'It shouldn't be all or nothing'

  • Evelyn Thompson works in the head-rig, deciding how to cut each log

    Karen Nichols

Note: This article is a sidebar to this issue's feature story.

Evelyn Thompson is co-owner of RBM Lumberin Columbia Falls, Montana. In 1997, she was recognized as Montana's Businesswoman of the Year by the Small Business Administration.

Evelyn Thompson: "One of our biggest principles is to eliminate waste. We developed a lot of our products just because of the need to use something we weren't using. They may take extra work that doesn't always pay for itself, but it's necessary for us to do this to feel good about our business. And we've ended up adding some neat products appreciated by our customers. It's one big reason we have so many kinds of products.

"We prefer to salvage trees after they've been blown over in a storm or finally die from disease or insects. We also need to leave dead trees on the ground for wildlife habitat and soil productivity. It shouldn't be all or nothing. We can find a reasonable balance with salvage logging.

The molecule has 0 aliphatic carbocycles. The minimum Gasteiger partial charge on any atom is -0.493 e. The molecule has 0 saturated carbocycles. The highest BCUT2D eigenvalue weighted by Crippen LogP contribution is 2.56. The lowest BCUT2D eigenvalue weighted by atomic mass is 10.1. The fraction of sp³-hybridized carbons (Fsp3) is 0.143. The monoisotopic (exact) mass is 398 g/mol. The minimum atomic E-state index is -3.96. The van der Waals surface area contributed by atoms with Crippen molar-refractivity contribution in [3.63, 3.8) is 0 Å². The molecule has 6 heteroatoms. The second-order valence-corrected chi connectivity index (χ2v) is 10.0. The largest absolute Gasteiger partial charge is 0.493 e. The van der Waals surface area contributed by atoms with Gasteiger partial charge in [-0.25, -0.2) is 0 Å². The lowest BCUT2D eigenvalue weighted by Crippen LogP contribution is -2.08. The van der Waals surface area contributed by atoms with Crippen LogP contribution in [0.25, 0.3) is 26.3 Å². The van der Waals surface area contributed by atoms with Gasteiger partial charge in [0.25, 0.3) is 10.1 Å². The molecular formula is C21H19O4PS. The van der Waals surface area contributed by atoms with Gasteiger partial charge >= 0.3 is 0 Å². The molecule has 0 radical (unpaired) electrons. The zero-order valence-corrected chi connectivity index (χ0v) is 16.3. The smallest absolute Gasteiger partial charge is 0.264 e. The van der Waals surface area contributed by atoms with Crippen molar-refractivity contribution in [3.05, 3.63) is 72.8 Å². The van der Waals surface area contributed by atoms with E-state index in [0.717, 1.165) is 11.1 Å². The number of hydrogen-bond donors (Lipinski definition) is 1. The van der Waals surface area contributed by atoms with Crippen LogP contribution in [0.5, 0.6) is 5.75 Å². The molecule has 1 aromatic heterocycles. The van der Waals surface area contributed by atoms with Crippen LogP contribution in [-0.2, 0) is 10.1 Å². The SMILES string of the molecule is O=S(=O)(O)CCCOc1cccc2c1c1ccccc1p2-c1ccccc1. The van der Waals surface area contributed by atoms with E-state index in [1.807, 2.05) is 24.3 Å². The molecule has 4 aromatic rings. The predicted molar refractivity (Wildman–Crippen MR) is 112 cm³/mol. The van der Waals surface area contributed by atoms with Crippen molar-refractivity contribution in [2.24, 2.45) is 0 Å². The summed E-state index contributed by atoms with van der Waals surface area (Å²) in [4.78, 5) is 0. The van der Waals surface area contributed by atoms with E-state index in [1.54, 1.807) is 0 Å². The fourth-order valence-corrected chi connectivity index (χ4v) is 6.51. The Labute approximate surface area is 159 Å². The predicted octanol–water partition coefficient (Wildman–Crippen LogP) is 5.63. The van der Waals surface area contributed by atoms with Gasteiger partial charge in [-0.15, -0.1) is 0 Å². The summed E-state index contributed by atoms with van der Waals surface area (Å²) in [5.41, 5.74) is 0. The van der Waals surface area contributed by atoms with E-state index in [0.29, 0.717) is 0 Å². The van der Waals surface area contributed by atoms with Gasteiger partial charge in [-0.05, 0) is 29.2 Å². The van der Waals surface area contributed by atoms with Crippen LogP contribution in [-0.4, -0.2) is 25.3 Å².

"What we sometimes have a problem with is when the state or some other landowner wants to cut healthy old-growth forests that still provide good habitat and healthy trees. Most of the old growth already has been cut, and it takes several hundred years to grow it back. As a society, we should be managing for more old growth, not the elimination of it."

Copyright © 2000 HCN and Steve Thompson

High Country News Classifieds